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The Navy’s F-22: Why the Stealth Zumwalt Destroyers Failed

Zumwalt F-22
181207-N-IW125-1021 SAN DIEGO (Dec. 7, 2018) The Pre-Commissioning Unit (PCU) Michael Monsoor (DDG 1001) arrives in homeport of San Diego. The future USS Michael Monsoor is the second ship in the Zumwalt-class of guided- missile destroyers and will undergo a combat availability and test period. The ship is scheduled to be commissioned into the U.S. Navy Jan 26, 2019 in Coronado, Cailf. (U.S. Navy photo by Mass Communication Specialist Seaman Apprentice Nicholas Huynh/Released)

The U.S. Navy’s Zumwalt-class (DDG-1000) stealth destroyer—the Lyndon B. Johnson—was able to complete its “builder’s trials” at the General Dynamics Bath Iron Works in Maine last week.

Despite being saddled with a two-year delay largely due to cost overruns, delays, and technical problems, the next-generation ship is expected to enter service in mid-2024.

According to expert Parth Satam of the EurAsian Times, “the F-22 of warships, the Zumwalt, is revolutionary in many respects, primarily being the world’s full stealth warship, whose Radar Cross Section (RCS) is as small as a small fishing trawler. It achieves this through a combination of radar reflecting surfaces, paint, and electromagnetic emissions.”

He added that the “16,000-ton ship will see finalization of her basic hull, mechanical and electrical systems before heading to the Huntington Ingalls Shipbuilding in Mississippi. This is a departure from how Zumwalt and USS Michael Monsoor were completed, where the complete installation and testing of the ship’s air search radar, vertical launch missile cells, combat system, and commissioning took place at Bath. This will make space for the ongoing modernization of the U.S. Navy’s existing Arleigh Burke-class destroyers which are being upgraded with the Flight III version of the Aegis combat system.”

Issues Arise

However, the Zumwalt program hasn’t been entirely smooth sailing—and it’s not only due to the $4 billion price tag or the $10 billion in development costs.

“For one, its trademark, ‘tumblehome’ hull is feared to be unstable with the possibility of tipping over if a wave hits the ship under the right sea conditions, the right angle, and the right speed. The first-of-its-kind IPS has been found to have severe problems with its software, causing several operational issues. The radar-evading structure—stealth no doubt—has been, still been found to be vulnerable to, ironically, lower-frequency S-band radars,” Satam wrote.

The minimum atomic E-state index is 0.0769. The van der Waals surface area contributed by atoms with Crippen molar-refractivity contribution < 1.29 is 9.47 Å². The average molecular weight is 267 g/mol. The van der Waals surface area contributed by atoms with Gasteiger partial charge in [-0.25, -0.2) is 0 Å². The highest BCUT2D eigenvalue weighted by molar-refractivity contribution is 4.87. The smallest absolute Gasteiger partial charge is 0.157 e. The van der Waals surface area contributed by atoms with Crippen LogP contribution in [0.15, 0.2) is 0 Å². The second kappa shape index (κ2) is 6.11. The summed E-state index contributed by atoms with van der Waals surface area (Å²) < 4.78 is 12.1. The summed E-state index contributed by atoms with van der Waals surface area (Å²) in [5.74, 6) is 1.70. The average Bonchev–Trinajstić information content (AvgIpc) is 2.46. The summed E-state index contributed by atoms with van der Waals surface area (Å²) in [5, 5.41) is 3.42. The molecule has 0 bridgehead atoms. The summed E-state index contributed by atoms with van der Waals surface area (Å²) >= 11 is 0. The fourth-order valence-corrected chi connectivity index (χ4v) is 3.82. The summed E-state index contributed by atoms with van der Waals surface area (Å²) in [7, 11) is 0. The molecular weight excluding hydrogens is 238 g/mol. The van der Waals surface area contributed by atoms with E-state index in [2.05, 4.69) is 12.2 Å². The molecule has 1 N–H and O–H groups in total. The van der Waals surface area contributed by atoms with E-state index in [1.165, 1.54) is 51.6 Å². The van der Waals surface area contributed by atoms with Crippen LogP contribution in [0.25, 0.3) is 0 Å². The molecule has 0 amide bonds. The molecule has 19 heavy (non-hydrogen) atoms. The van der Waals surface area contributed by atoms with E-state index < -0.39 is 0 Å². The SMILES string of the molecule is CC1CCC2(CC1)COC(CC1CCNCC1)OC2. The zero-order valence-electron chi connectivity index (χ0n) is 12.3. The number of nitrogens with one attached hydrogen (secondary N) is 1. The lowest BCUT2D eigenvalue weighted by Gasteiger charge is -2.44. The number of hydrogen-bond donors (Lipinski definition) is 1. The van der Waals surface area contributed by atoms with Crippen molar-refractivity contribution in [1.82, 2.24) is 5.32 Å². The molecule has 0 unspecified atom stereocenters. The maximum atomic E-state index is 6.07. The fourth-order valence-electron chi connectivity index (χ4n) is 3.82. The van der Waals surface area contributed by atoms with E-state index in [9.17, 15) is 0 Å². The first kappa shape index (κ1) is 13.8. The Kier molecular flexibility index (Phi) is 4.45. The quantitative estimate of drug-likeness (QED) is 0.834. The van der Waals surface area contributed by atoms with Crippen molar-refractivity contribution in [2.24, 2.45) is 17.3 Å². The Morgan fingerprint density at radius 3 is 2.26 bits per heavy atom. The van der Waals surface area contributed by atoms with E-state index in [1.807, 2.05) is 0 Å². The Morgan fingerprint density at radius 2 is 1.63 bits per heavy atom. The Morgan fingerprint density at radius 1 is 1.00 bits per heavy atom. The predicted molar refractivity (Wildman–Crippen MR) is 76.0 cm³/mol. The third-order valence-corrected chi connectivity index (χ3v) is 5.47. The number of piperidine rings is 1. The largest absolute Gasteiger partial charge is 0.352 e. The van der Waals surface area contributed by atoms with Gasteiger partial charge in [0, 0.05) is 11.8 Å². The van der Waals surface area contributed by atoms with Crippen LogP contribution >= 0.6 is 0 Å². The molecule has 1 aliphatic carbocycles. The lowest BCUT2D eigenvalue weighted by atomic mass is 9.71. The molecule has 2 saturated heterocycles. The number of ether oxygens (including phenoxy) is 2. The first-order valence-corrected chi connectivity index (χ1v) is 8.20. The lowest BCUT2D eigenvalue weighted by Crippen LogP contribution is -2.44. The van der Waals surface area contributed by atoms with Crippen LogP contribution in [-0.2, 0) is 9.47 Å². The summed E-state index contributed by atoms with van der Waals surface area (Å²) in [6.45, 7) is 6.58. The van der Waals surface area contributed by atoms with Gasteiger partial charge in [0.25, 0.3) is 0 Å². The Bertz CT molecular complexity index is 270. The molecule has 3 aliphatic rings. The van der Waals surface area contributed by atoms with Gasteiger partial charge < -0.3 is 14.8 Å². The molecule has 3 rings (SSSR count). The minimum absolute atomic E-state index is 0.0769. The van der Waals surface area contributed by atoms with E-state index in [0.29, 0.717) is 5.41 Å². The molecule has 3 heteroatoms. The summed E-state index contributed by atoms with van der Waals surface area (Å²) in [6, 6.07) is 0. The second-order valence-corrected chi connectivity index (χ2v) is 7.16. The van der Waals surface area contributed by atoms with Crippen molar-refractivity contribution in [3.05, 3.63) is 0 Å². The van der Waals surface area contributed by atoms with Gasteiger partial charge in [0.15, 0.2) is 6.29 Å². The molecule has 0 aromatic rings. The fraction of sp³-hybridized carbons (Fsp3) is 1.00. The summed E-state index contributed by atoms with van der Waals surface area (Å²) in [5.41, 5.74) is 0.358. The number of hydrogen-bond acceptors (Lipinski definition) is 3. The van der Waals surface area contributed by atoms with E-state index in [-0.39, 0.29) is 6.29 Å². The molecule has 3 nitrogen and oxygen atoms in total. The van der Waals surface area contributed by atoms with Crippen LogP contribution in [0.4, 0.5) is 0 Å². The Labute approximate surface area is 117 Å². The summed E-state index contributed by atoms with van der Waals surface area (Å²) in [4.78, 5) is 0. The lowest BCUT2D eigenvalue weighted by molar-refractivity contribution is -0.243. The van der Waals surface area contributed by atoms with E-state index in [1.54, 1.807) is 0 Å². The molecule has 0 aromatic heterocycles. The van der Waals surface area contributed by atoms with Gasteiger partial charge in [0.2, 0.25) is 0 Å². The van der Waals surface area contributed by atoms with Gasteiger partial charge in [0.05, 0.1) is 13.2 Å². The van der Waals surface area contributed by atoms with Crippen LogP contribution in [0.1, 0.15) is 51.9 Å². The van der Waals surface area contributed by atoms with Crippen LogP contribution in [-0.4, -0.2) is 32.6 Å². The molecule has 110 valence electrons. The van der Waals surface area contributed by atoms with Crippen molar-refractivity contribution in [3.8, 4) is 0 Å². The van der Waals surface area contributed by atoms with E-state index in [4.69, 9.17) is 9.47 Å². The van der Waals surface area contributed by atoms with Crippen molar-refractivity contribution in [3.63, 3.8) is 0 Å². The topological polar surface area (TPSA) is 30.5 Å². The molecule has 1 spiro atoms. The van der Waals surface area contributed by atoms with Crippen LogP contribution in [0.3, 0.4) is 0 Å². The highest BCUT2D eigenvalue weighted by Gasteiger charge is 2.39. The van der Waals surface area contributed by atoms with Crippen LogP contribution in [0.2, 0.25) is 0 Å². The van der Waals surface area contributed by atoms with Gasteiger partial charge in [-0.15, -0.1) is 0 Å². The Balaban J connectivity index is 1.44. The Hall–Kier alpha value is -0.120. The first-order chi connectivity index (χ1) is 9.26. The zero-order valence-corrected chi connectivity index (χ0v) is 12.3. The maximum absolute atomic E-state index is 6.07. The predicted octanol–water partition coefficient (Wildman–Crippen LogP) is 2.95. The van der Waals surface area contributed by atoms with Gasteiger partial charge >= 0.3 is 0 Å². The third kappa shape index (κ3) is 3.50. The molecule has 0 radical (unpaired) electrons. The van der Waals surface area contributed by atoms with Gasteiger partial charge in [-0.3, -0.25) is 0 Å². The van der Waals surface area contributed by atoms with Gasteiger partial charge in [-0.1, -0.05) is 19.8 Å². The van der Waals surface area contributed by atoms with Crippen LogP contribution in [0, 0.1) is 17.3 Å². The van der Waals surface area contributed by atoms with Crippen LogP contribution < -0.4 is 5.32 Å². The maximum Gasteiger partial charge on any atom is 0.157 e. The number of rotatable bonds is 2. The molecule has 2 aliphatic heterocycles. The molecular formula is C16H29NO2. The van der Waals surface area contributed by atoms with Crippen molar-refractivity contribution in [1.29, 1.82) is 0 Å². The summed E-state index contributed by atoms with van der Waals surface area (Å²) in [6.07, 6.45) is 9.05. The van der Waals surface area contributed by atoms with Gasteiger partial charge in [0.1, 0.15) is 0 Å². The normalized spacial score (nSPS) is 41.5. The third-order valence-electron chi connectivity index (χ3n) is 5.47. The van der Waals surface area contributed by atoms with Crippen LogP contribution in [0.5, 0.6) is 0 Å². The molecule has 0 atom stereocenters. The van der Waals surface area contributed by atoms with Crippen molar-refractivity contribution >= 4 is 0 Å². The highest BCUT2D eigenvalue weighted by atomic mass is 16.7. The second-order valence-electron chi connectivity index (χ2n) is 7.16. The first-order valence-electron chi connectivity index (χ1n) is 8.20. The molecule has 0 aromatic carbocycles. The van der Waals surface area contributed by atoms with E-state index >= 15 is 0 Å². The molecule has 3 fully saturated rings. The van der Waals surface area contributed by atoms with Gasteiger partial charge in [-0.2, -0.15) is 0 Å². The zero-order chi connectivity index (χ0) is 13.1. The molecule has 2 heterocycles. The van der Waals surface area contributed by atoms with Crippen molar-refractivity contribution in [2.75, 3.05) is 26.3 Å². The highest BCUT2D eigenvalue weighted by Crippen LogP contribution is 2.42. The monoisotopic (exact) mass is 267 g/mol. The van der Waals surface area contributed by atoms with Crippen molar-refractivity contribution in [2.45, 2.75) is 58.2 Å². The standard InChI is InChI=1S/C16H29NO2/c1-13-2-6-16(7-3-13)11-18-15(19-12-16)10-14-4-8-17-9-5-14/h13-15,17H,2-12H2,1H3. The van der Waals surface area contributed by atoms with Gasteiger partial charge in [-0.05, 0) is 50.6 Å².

“If not an old-school radar system, technologically proficient militaries with sufficiently networked assets, battlefield management systems, sensor fusion, and data sharing can eventually find a roundabout, complicated tricks to detect stealth,” he continued.

Lagging Behind Russia and China

Satam noted that both Russia and China, which boast advanced systems and technologies, won’t be completely vulnerable to such platforms.

“Most astonishingly, the ship lacks a Close-In Weapons System (CIWS), that can’t protect it from salvos of anti-ship missiles,” he said. “Even the 57 mm Mark-110 cannons that were originally planned on the Zumwalt had only limited CIWS capability, without the reliability of the 20 mm Phalanx Gatling gun or the Rolling Airframe Missile and SeaRAM point Missile Defence Systems. The cannons were dropped from the Zumwalt’s basic design in 2014 to not add to its radar signature!”

US Navy Shipyards

Image Credit: Creative Commons.

USS Lyndon B. Johnson

181209-N-LM768-6258.BATH, Maine (Dec. 9, 2018) Following a multi-day process that includes moving the ship from the land level facility to the dry dock, the future USS Lyndon B. Johnson (DDG 1002) is made ready before flooding of the dry dock at General Dynamic-Bath Iron Works shipyard, and subsequent launching of the third Zumwalt-class destroyer. (U.S. Navy photo courtesy of General Dynamics-Bath Iron Works/Released)

Ethen Kim Lieser is a Washington state-based Science and Tech Editor who has held posts at Google, The Korea Herald, Lincoln Journal Star, AsianWeek, and Arirang TV. Follow or contact him on LinkedIn.

Written By

Ethen Kim Lieser is a Washington state-based Science and Tech Editor who has held posts at Google, The Korea Herald, Lincoln Journal Star, AsianWeek, and Arirang TV.



  1. John Egan

    September 27, 2021 at 9:01 pm

    I’m not sure what the purpose of a ship is these days unless it’s an aircraft carrier… It seems to me a massive nuclear fleet would make more sense and we produce very functional and hidden submarines.. BUT! If you really wanted a surface vessel with a low profile, why not copy those Columbian drug smugglers who use boats that run at the surface with hardly anything sticking out of the water.. In essence, they’re surface running subs… If you wanted gunnery, then have it rise from the bowels on elevators.. If you want a conning tower.. then do the same.. The rest of the time it’s silhouette would only be a few feet above water….

  2. Cerebus001

    September 28, 2021 at 8:41 am

    The future is underwater and surface drones. Lots of them. They could easily serve asa component of the overall armament strategy for this vessel and probably are.

  3. Randy

    September 29, 2021 at 9:17 pm

    One way these ships could be effectively used is dependant on the development of rail guns into an effective shipboard weapon system. Having the ship killing punch of a Battleship whilst being hard to track in the great big Blue would make these ships truly lethal.

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